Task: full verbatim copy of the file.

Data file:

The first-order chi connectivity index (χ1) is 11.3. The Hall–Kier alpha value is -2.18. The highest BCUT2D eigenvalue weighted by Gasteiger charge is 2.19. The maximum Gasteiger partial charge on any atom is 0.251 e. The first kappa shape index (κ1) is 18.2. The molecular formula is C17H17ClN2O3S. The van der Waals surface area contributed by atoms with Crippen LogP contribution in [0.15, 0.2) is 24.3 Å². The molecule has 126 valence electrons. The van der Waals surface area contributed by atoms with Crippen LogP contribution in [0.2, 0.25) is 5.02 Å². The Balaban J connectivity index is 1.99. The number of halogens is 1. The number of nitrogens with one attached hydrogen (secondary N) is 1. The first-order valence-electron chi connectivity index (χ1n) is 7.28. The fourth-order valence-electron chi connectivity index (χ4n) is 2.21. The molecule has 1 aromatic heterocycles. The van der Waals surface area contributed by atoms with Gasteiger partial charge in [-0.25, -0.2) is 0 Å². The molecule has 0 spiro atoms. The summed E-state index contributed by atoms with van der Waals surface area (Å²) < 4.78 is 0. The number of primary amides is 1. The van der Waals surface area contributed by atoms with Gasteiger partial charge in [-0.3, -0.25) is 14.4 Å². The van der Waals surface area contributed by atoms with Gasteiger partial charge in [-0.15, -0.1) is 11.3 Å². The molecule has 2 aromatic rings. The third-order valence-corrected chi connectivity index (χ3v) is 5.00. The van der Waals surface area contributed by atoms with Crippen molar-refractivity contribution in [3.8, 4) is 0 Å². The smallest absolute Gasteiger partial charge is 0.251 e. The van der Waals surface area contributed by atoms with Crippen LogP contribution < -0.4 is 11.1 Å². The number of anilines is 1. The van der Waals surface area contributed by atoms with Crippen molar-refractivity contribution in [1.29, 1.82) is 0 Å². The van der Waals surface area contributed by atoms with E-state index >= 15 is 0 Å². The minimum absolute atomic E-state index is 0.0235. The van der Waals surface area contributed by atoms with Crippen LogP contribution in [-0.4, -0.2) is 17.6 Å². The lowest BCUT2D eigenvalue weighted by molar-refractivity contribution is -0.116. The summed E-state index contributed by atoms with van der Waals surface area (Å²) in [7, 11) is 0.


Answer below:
The first-order chi connectivity index (χ1) is 11.3. The Hall–Kier alpha value is -2.18. The highest BCUT2D eigenvalue weighted by Gasteiger charge is 2.19. The maximum Gasteiger partial charge on any atom is 0.251 e. The first kappa shape index (κ1) is 18.2. The molecular formula is C17H17ClN2O3S. The van der Waals surface area contributed by atoms with Crippen LogP contribution in [0.15, 0.2) is 24.3 Å². The molecule has 126 valence electrons. The van der Waals surface area contributed by atoms with Crippen LogP contribution in [0.2, 0.25) is 5.02 Å². The Balaban J connectivity index is 1.99. The number of halogens is 1. The number of nitrogens with one attached hydrogen (secondary N) is 1. The first-order valence-electron chi connectivity index (χ1n) is 7.28. The fourth-order valence-electron chi connectivity index (χ4n) is 2.21. The molecule has 1 aromatic heterocycles. The van der Waals surface area contributed by atoms with Gasteiger partial charge in [-0.25, -0.2) is 0 Å². The molecule has 0 spiro atoms. The summed E-state index contributed by atoms with van der Waals surface area (Å²) < 4.78 is 0. The number of primary amides is 1. The van der Waals surface area contributed by atoms with Gasteiger partial charge in [-0.3, -0.25) is 14.4 Å². The van der Waals surface area contributed by atoms with Gasteiger partial charge in [-0.15, -0.1) is 11.3 Å². The molecule has 2 aromatic rings. The third-order valence-corrected chi connectivity index (χ3v) is 5.00. The van der Waals surface area contributed by atoms with Crippen molar-refractivity contribution in [3.8, 4) is 0 Å². The smallest absolute Gasteiger partial charge is 0.251 e. The van der Waals surface area contributed by atoms with Crippen LogP contribution < -0.4 is 11.1 Å². The number of anilines is 1. The van der Waals surface area contributed by atoms with Crippen molar-refractivity contribution in [1.29, 1.82) is 0 Å². The van der Waals surface area contributed by atoms with E-state index >= 15 is 0 Å². The minimum absolute atomic E-state index is 0.0235. The van der Waals surface area contributed by atoms with Crippen LogP contribution in [-0.4, -0.2) is 17.6 Å². The lowest BCUT2D eigenvalue weighted by molar-refractivity contribution is -0.116. The summed E-state index contributed by atoms with van der Waals surface area (Å²) in [7, 11) is 0.